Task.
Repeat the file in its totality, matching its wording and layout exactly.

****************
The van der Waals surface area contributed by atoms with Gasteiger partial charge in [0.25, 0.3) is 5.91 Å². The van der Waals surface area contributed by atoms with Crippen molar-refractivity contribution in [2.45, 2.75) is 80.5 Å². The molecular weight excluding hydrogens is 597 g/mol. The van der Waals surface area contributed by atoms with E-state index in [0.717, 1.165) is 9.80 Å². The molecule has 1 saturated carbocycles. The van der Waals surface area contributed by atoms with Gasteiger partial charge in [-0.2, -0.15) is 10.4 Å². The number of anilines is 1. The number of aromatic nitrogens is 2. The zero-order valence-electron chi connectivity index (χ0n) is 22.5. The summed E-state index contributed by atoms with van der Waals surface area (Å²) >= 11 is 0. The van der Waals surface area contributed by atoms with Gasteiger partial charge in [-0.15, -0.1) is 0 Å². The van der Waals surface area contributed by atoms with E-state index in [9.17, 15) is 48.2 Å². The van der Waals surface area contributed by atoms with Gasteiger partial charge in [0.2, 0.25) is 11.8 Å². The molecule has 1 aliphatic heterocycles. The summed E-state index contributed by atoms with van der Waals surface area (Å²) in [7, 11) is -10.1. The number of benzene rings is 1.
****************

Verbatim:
The van der Waals surface area contributed by atoms with Gasteiger partial charge in [0.25, 0.3) is 5.91 Å². The van der Waals surface area contributed by atoms with Crippen molar-refractivity contribution in [2.45, 2.75) is 80.5 Å². The molecular weight excluding hydrogens is 597 g/mol. The van der Waals surface area contributed by atoms with E-state index in [0.717, 1.165) is 9.80 Å². The molecule has 1 saturated carbocycles. The van der Waals surface area contributed by atoms with Gasteiger partial charge in [-0.2, -0.15) is 10.4 Å². The number of anilines is 1. The number of aromatic nitrogens is 2. The zero-order valence-electron chi connectivity index (χ0n) is 22.5. The summed E-state index contributed by atoms with van der Waals surface area (Å²) >= 11 is 0. The van der Waals surface area contributed by atoms with Gasteiger partial charge in [-0.15, -0.1) is 0 Å². The van der Waals surface area contributed by atoms with E-state index in [9.17, 15) is 48.2 Å². The van der Waals surface area contributed by atoms with Gasteiger partial charge in [0.2, 0.25) is 11.8 Å². The molecule has 1 aliphatic heterocycles. The summed E-state index contributed by atoms with van der Waals surface area (Å²) in [7, 11) is -10.1. The number of benzene rings is 1.